Information About North Korea

Information About North Korea

North Korea, (Korean: 조선; Choseon or 북조선; Pukchoseon), officially the Democratic People’s Republic of Korea, (KDHC or Korean DHC) (Korean: 조선민주주의인민공화국; Hanja: 朝鮮民主主義人民共和國; Chosŏn Minjuŭi Inmin Konghwaguk), East A state in Asia on the Korean Peninsula. Its area is 120,540 km².

It is surrounded by Russia and China to the north, the Republic of Korea to the south, the Sea of ​​Japan to the east and the Yellow Sea to the west. Its capital is Pyongyang. The official ideology of the state, led by the Workers’ Party of Korea, is socialism based on Marxist-Leninist and Juchean foundations.

It was founded on September 9, 1948 as the Democratic People’s Republic of Korea. The Japanese occupation between 1910-1945 (Korean Liberation Day) and World War II. After the end of World War II, the north of the Korean Peninsula came under the control of the Soviet Union and the south was under the control of the United States. In 1948, a socialist regime was established in the Soviet-controlled region. However, the USA’s landing in South Korea after these developments created a danger of war. In 1950 the Korean War began. While North Korea received support from the Soviet Union and China, South Korea received arms and financial support from the United States, the United Kingdom and some other NATO states. The war, which caused the death of 1 million 300 thousand people, ended in 1953.

After the death of North Korea’s first leader, Kim Il-sung, in 1994, his son Kim Jong-il began to rule the country. When the 70-year-old leader of the country, Kim Jong-il, died on December 17, 2011, the Workers’ Party of Korea called on the people to gather around Kim Jong-un, the son and heir of the deceased leader.

In the country, which has a planned economic system, the lands are cultivated collectively, industrial enterprises and domestic and foreign trade are also under state control.


About 80 percent of the country’s land consists of mountain ranges and plateaus. The Kema Plateau occupies the northeastern part of the country with an average elevation of 1,000 m. On the northern edge of the plateau, the highest point of the country, Mount Pektu (2,774 m), rises. There is a large crater lake at the top of this mountain, which is a volcanic peak. The Nangim Mountains, which follow the north-south direction, pass through the central part of the country. The Kangnam, Myohyang, Ancin and Myarak mountains, which come out of these mountains and turn towards the southwest, form interconnected ranges. The broad river valleys between these mountains merge with the plains of Pyongyang and Cheryang, bordering the jagged shores.

The country is very rich in minerals. There are coal, lead, tungsten, zinc uranium, graphite, magnesite, iron ore, copper, gold, salt mines that are important for its industry.

Its climate is generally warm. During the summer season, it has a humid season for a short time. In the spring, a heavy drought occurs after a heavy rainfall period. During this heavy rainfall, 2007 was the worst flood in the last 40 years, killing thousands of people.

Forests make up 80% of the country. That is why forestry is widespread. The other part of the country is the steppes.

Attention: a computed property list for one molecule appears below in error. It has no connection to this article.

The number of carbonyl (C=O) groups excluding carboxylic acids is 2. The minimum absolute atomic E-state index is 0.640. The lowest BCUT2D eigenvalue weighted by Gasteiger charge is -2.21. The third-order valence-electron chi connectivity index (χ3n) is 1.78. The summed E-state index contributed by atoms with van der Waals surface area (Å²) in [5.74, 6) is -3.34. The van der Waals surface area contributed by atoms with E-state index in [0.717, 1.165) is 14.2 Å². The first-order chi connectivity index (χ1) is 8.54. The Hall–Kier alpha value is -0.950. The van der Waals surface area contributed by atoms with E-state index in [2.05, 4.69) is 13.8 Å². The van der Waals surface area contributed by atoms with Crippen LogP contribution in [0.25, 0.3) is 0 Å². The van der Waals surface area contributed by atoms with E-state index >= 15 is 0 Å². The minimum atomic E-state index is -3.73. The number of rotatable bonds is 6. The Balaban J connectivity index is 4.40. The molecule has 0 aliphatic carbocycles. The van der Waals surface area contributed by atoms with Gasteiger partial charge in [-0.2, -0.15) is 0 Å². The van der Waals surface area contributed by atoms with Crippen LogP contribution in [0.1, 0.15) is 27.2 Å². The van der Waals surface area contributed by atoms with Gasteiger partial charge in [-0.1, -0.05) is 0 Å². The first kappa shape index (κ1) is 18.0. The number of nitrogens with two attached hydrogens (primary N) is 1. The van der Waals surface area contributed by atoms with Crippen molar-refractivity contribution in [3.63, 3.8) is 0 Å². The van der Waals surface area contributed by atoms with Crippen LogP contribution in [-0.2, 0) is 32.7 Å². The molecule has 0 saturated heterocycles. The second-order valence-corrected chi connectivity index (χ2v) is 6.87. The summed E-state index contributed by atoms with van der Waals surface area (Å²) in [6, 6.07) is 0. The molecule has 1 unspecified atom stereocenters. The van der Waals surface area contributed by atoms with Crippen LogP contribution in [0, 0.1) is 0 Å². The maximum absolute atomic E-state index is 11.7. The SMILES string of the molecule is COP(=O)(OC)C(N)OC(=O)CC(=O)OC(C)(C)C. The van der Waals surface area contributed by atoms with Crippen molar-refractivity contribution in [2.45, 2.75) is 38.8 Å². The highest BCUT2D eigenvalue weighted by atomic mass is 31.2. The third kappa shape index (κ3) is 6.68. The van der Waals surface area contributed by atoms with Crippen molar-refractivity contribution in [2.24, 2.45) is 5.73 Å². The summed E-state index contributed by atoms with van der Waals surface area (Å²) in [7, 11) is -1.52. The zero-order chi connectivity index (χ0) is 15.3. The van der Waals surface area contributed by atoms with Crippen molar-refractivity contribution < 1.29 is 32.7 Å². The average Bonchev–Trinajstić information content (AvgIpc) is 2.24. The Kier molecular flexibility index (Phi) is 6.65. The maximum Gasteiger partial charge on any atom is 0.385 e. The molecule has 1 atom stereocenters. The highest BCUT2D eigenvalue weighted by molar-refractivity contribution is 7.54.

North Korea already has one of the few closed economies in the world. Although it has important coal mines and rich mineral deposits, the country is unable to meet most of the main basic needs and continues to need international assistance.

In recent years, there has been a serious decrease in agricultural production in the country due to the lack of fertilizers and cold weather, and famine has emerged. International aid organizations state that North Korea should receive 1-1.5 million tons of aid from the international community in order to feed its population of 24 million.

The country’s economy shrank 0.9% in 2009, 0.5% in 2010, and grew 0.5% in 2011. The sanctions of the UN Security Council and the decreasing production are thought to be effective in this recession. According to the Purchasing Power Parity of North Korea, its national income is approximately 40 billion dollars, and its per capita income is 1800 dollars.

With the collapse of the USSR and the disintegration of the Eastern Bloc, North Korea lost its most important trading partners. In particular, during the famine between 1998 and 1999, foreign trade decreased by 40% compared to 1990. Trade between the Soviet Union and North Korea was halved between 1988 and 1992, and oil shipments by sea were interrupted in 1991. Since 2000, there has been a revival in foreign trade.

North Korea’s exports in 2011 amounted to $4.7 billion, while imports amounted to $4 billion.

99.8 percent of the population of North Korea, which shows a very homogeneous structure in terms of ethnicity, is Korean, and the rest is made up of Chinese, Japanese, Vietnamese and European minorities. According to the 2009 census, the population of the country was 23,923,118.

Distinction of North Korean population by age:

0-14 years: 21.3% (Male — 2.440.439/Female — 2.376.557)
Ages 15-64: 69.4% (Male — 7.776.889/Female — 7.945.399)
Over 65: 9.4% (Male — 820,504/Female — 1,305,557)

Korean is the official language spoken in North Korea. Unlike the Chinese and Japanese script, the Hangul alphabet, which consists of 14 consonants and 10 vowels, was adopted in Korean, which was adopted in 1446. Currently, there are 2 dialects in Korean. These are the Seoul and Pyongyang dialects. The dialect spoken in North Korea is the Pyongyang dialect.

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